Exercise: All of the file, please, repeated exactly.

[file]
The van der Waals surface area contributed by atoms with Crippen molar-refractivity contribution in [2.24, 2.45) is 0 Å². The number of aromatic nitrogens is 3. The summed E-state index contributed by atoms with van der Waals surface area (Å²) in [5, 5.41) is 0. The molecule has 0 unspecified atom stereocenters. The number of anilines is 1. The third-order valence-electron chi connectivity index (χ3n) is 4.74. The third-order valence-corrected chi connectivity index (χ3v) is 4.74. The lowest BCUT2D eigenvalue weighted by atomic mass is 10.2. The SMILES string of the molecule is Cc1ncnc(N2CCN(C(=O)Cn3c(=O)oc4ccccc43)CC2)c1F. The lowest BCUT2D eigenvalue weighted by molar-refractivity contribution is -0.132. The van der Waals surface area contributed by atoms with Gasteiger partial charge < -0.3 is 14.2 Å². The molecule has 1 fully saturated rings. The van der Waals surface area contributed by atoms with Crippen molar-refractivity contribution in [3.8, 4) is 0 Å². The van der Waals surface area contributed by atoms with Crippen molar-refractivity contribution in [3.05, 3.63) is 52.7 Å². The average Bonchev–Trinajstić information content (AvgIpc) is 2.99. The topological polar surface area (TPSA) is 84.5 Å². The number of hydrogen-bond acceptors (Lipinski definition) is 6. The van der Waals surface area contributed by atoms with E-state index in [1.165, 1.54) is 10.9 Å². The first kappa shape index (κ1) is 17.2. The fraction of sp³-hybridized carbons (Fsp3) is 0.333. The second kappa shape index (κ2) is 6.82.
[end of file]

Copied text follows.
The van der Waals surface area contributed by atoms with Crippen molar-refractivity contribution in [2.24, 2.45) is 0 Å². The number of aromatic nitrogens is 3. The summed E-state index contributed by atoms with van der Waals surface area (Å²) in [5, 5.41) is 0. The molecule has 0 unspecified atom stereocenters. The number of anilines is 1. The third-order valence-electron chi connectivity index (χ3n) is 4.74. The third-order valence-corrected chi connectivity index (χ3v) is 4.74. The lowest BCUT2D eigenvalue weighted by atomic mass is 10.2. The SMILES string of the molecule is Cc1ncnc(N2CCN(C(=O)Cn3c(=O)oc4ccccc43)CC2)c1F. The lowest BCUT2D eigenvalue weighted by molar-refractivity contribution is -0.132. The van der Waals surface area contributed by atoms with Gasteiger partial charge < -0.3 is 14.2 Å². The molecule has 1 fully saturated rings. The van der Waals surface area contributed by atoms with Crippen molar-refractivity contribution in [3.8, 4) is 0 Å². The van der Waals surface area contributed by atoms with Crippen molar-refractivity contribution in [3.05, 3.63) is 52.7 Å². The average Bonchev–Trinajstić information content (AvgIpc) is 2.99. The topological polar surface area (TPSA) is 84.5 Å². The number of hydrogen-bond acceptors (Lipinski definition) is 6. The van der Waals surface area contributed by atoms with E-state index in [1.165, 1.54) is 10.9 Å². The first kappa shape index (κ1) is 17.2. The fraction of sp³-hybridized carbons (Fsp3) is 0.333. The second kappa shape index (κ2) is 6.82.